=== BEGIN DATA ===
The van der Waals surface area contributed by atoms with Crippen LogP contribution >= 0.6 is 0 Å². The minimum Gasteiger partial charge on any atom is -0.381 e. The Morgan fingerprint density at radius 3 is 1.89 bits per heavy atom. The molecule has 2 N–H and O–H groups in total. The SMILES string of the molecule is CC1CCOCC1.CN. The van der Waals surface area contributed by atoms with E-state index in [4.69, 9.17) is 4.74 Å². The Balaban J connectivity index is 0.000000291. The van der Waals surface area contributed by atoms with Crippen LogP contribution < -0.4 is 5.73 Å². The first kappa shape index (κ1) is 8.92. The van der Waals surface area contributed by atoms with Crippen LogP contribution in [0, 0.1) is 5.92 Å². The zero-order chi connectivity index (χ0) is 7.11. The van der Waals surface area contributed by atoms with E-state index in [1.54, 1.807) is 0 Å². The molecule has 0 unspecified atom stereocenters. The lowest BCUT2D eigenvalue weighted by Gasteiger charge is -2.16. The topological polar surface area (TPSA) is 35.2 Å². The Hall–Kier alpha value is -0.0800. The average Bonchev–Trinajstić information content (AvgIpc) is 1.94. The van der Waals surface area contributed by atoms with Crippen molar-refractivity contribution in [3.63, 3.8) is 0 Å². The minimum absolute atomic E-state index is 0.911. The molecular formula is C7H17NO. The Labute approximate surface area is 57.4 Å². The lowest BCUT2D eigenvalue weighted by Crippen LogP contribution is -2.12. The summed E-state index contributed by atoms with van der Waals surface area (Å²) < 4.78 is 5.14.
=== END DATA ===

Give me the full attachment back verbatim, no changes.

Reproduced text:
The van der Waals surface area contributed by atoms with Crippen LogP contribution >= 0.6 is 0 Å². The minimum Gasteiger partial charge on any atom is -0.381 e. The Morgan fingerprint density at radius 3 is 1.89 bits per heavy atom. The molecule has 2 N–H and O–H groups in total. The SMILES string of the molecule is CC1CCOCC1.CN. The van der Waals surface area contributed by atoms with E-state index in [4.69, 9.17) is 4.74 Å². The Balaban J connectivity index is 0.000000291. The van der Waals surface area contributed by atoms with Crippen LogP contribution < -0.4 is 5.73 Å². The first kappa shape index (κ1) is 8.92. The van der Waals surface area contributed by atoms with Crippen LogP contribution in [0, 0.1) is 5.92 Å². The zero-order chi connectivity index (χ0) is 7.11. The van der Waals surface area contributed by atoms with E-state index in [1.54, 1.807) is 0 Å². The molecule has 0 unspecified atom stereocenters. The lowest BCUT2D eigenvalue weighted by Gasteiger charge is -2.16. The topological polar surface area (TPSA) is 35.2 Å². The Hall–Kier alpha value is -0.0800. The average Bonchev–Trinajstić information content (AvgIpc) is 1.94. The van der Waals surface area contributed by atoms with Crippen molar-refractivity contribution in [3.63, 3.8) is 0 Å². The minimum absolute atomic E-state index is 0.911. The molecular formula is C7H17NO. The Labute approximate surface area is 57.4 Å². The lowest BCUT2D eigenvalue weighted by Crippen LogP contribution is -2.12. The summed E-state index contributed by atoms with van der Waals surface area (Å²) < 4.78 is 5.14.